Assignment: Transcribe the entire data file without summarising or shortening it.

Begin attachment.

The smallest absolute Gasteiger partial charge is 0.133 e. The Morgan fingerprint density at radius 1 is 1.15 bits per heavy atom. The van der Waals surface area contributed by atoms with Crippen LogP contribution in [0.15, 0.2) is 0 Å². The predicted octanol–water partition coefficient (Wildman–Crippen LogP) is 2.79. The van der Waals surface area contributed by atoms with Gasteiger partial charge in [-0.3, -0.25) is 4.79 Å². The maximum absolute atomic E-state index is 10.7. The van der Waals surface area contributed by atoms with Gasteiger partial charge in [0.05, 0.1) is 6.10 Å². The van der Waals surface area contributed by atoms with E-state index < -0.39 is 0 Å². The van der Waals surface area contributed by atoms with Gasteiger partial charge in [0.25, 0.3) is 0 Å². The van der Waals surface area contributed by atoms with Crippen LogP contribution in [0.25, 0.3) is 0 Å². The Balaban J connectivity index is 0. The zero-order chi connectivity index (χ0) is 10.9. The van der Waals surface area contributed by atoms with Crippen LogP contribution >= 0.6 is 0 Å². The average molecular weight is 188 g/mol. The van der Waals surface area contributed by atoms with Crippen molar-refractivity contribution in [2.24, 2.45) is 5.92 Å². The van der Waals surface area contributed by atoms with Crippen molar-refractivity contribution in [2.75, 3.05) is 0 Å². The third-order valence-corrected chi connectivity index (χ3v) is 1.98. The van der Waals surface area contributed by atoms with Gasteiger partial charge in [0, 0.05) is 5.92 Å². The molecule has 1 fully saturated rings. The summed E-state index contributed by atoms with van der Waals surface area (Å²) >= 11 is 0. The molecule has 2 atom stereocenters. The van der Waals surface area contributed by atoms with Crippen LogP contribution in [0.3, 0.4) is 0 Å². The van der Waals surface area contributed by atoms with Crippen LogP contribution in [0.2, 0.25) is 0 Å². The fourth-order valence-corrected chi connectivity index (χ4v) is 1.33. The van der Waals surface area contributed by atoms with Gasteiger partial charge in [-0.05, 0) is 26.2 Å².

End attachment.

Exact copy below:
The smallest absolute Gasteiger partial charge is 0.133 e. The Morgan fingerprint density at radius 1 is 1.15 bits per heavy atom. The van der Waals surface area contributed by atoms with Crippen LogP contribution in [0.15, 0.2) is 0 Å². The predicted octanol–water partition coefficient (Wildman–Crippen LogP) is 2.79. The van der Waals surface area contributed by atoms with Gasteiger partial charge in [-0.3, -0.25) is 4.79 Å². The maximum absolute atomic E-state index is 10.7. The van der Waals surface area contributed by atoms with Gasteiger partial charge in [0.05, 0.1) is 6.10 Å². The van der Waals surface area contributed by atoms with E-state index < -0.39 is 0 Å². The van der Waals surface area contributed by atoms with Gasteiger partial charge in [0.25, 0.3) is 0 Å². The van der Waals surface area contributed by atoms with Crippen LogP contribution in [0.25, 0.3) is 0 Å². The Balaban J connectivity index is 0. The zero-order chi connectivity index (χ0) is 10.9. The van der Waals surface area contributed by atoms with Crippen LogP contribution >= 0.6 is 0 Å². The average molecular weight is 188 g/mol. The van der Waals surface area contributed by atoms with Crippen molar-refractivity contribution in [2.24, 2.45) is 5.92 Å². The van der Waals surface area contributed by atoms with Crippen molar-refractivity contribution in [2.75, 3.05) is 0 Å². The third-order valence-corrected chi connectivity index (χ3v) is 1.98. The van der Waals surface area contributed by atoms with Gasteiger partial charge in [0, 0.05) is 5.92 Å². The molecule has 1 fully saturated rings. The summed E-state index contributed by atoms with van der Waals surface area (Å²) >= 11 is 0. The molecule has 2 atom stereocenters. The van der Waals surface area contributed by atoms with Crippen LogP contribution in [0.3, 0.4) is 0 Å². The van der Waals surface area contributed by atoms with Crippen LogP contribution in [0.2, 0.25) is 0 Å². The fourth-order valence-corrected chi connectivity index (χ4v) is 1.33. The van der Waals surface area contributed by atoms with Gasteiger partial charge in [-0.05, 0) is 26.2 Å².